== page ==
As NSW and other parts of Australia are plunged into another stay-at-home period due to the Covid-19 outbreak, businesses are once again likely to be feeling the pinch. Whilst many are able to work from home, some employers may look to ask employees to take annual leave if the company has ceased operations as a result of the lockdown. This article will address whether an employer can force an employee to take annual leave during lockdown, and the obligations of both parties in these circumstances.

How does annual leave work? 

Annual leave allows an employee to be paid whilst having time off work. Generally, full time and part-time employees are eligible for a minimum of 4 weeks annual leave based on their ordinary hours of work, however the courts have also recently recognised a casual worker’s right to annual leave in some circumstances. Generally, annual leave is taken upon agreement between an employer and the employee. However, in unusual or extenuating circumstances, your employer may direct you to take annual leave.

Can my boss force me to take annual leave during lockdown because of COVID-19 restrictions?

In short, yes. An employer can direct employees to take some leave in limited circumstances such as when the business shuts down. Whilst this is common during the Christmas/New Year period, businesses have been extending this principle when COVID-19 restrictions force business shutdowns. However, this directive must be considered reasonable. Factors considered when determining reasonableness include:

  • Needs of the employee and the employer’s business
  • Agreed arrangements with the employee
  • Custom and practice of the business
  • Timing of the direction or requirement to take leave
  • Length of the period of notice given

Therefore, employers should be mindful to give notice as soon as practicable if such a directive will be issued to employees and specify the period for which they will be required to take leave. Employers can also ask you to take annual leave where you have an excessive annual leave balance, which is generally 8 weeks or more of accrued leave.

Contact Etheringtons Solicitors

We represent both employers and employees in the changing landscape of the COVID-19 pandemic, so if you or your organisation needs further advice or assistance in relation to annual leave or other workplace entitlements, please call Etheringtons Solicitors on (02) 9963 9800 or fill out a contact form.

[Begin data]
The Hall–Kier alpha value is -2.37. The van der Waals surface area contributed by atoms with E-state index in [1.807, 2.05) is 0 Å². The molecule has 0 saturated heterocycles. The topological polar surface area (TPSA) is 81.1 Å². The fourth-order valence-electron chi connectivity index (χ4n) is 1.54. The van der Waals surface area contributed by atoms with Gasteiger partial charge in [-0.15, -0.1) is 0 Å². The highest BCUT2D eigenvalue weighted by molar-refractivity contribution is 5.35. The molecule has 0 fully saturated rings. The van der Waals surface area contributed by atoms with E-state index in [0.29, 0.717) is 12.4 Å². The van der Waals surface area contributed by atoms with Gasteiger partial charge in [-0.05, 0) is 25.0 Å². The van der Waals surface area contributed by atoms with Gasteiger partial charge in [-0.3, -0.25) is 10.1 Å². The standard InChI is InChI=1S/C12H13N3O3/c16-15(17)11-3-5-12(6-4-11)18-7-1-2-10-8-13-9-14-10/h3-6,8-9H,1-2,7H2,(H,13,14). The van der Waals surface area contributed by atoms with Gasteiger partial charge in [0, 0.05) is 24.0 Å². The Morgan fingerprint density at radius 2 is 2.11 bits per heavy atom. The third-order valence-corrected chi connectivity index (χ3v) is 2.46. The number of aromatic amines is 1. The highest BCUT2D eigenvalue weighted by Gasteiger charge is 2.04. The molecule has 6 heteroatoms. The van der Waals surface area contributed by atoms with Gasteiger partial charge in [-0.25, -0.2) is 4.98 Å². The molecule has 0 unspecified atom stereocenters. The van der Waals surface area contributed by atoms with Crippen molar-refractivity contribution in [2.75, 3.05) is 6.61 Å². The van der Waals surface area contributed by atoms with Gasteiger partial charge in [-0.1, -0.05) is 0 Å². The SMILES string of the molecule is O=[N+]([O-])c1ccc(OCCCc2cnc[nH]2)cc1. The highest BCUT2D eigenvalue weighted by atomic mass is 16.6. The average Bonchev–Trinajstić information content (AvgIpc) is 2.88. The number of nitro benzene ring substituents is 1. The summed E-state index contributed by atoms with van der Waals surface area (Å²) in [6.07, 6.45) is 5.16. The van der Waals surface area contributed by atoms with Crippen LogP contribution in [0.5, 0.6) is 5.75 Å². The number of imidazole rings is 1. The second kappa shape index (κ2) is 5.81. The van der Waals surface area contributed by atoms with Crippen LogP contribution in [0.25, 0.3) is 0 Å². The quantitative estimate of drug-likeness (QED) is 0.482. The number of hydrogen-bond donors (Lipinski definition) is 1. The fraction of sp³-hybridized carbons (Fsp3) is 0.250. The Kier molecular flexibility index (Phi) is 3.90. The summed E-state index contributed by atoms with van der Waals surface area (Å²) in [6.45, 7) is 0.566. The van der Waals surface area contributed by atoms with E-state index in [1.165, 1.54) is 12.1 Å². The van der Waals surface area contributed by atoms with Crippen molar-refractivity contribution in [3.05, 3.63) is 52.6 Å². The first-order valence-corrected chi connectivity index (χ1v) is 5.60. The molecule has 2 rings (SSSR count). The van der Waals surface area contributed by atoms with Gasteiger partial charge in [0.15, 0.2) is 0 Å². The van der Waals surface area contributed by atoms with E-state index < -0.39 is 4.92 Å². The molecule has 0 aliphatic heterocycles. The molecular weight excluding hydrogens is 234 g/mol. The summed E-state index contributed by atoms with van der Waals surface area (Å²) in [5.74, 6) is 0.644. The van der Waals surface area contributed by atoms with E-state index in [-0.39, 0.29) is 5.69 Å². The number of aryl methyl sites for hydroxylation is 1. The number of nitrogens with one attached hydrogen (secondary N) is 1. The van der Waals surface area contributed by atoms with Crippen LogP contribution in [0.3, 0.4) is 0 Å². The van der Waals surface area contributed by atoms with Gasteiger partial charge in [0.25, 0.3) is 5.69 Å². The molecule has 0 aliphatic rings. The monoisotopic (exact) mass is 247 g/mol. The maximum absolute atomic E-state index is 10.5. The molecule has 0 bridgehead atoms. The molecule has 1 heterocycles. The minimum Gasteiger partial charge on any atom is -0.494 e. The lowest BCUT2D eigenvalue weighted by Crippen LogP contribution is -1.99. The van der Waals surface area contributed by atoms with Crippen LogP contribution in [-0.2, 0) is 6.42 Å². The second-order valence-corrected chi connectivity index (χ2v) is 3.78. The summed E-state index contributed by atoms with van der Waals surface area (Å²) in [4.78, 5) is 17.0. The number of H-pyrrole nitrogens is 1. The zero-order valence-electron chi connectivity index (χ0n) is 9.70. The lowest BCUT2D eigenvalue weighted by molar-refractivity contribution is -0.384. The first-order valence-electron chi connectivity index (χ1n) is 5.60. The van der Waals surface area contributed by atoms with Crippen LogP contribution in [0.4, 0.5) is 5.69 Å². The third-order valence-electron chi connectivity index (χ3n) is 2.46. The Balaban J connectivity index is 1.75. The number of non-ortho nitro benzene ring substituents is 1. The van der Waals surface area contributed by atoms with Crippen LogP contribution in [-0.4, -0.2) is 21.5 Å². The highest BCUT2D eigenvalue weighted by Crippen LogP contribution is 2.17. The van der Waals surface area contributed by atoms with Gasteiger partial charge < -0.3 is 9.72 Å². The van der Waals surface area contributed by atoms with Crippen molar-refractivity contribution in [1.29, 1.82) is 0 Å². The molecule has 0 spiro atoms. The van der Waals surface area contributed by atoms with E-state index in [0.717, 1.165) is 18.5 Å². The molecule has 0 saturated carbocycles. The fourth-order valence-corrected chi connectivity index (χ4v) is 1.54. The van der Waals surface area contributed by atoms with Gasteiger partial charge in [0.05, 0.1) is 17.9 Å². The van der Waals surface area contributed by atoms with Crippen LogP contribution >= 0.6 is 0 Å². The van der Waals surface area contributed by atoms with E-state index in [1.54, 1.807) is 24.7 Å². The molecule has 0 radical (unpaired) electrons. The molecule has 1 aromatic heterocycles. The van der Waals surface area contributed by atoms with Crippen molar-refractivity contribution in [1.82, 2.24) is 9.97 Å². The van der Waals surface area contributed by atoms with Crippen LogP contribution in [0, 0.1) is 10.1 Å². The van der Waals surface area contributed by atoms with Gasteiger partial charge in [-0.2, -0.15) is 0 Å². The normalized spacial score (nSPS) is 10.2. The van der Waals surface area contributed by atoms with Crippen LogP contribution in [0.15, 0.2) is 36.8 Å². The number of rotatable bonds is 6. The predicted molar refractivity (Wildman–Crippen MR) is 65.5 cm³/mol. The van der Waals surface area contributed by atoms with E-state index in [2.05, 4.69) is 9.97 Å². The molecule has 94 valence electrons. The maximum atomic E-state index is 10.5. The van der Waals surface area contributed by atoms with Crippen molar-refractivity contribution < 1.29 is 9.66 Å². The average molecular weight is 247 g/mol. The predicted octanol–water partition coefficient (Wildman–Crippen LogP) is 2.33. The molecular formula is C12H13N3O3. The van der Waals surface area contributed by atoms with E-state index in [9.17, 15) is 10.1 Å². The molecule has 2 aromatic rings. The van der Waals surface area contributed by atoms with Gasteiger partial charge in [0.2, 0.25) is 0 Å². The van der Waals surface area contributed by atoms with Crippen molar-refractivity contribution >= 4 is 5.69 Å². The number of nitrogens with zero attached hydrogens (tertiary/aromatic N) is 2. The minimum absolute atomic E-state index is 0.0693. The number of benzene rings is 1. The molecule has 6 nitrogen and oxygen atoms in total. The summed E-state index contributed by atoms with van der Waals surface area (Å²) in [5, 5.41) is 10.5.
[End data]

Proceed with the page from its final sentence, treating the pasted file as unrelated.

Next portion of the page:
How Sydney’s current COVID-19 restrictions will impact parenting arrangements

How Sydney’s current COVID-19 restrictions will impact parenting arrangements

Disclaimer: The directives in this article relating to the COVID-19 pandemic may no longer be in force. Please use caution if you are citing legislative material from this article as laws are subject to change. We recommend that you seek the most up-to-date law.

The current COVID-19 lockdown has caused many familial disruptions, particularly given students across Greater Sydney, having been on school holidays, are likely to be remaining at home for the next couple of weeks as the new school term is expected to be via remote learning. This may cause some confusion for blended families and separated parents whose parenting plans are largely structured around the school term and travel restrictions limit access to public meeting points. This article will discuss how to approach parenting arrangements during stay-at- home orders to ensure you are still complying with your obligations.

Parenting arrangements

A parenting agreement is a written record of an understanding between separated parents about the care of the child/ren and often how time with the child/ren will be shared between the parents. This can take the form of a written agreement between the parties or a formal consent order that has been approved by the Family Court. This agreement is formulated with the best interests of the child as the paramount consideration.

In the instance of court-ordered parenting arrangements, it is very important that parents ensure they are proactively complying with the terms set out by the court. If a court finds that you have breached a parenting order without a reasonable excuse, it can impose penalties ranging from varying the parenting order, compensation for time lost with the child, or fines and imprisonment.

Therefore, if you are concerned that you are unable to meet your parenting obligations under a court order, or you feel as though your ex-partner has breached an order, it is essential to seek proper legal advice.

Reasonable excuses for breaching COVID-19 restrictions

The current COVID-19 situation in Greater Sydney is understandably causing significant concerns for parents and families across the region. Under Sydney’s current COVID-19 restrictions, anyone living in Greater Sydney, including the Blue Mountains, Central Coast, Wollongong and Shellharbour, cannot leave home without a reasonable excuse. Fortunately, it is considered a reasonable excuse to leave home for existing parenting arrangements which ensure access to and contact between parents and children. Parenting arrangements include those set out in parenting plans or court orders. This reasonable excuse includes travelling to:

  • Collect and drop off children as set out in parenting arrangements
  • Provide child-minding services at someone else’s home if the person needs to leave the house for essential reasons or you are the parent or guardian of that child, provided this is in keeping with existing parenting arrangements.

Follow existing parenting arrangements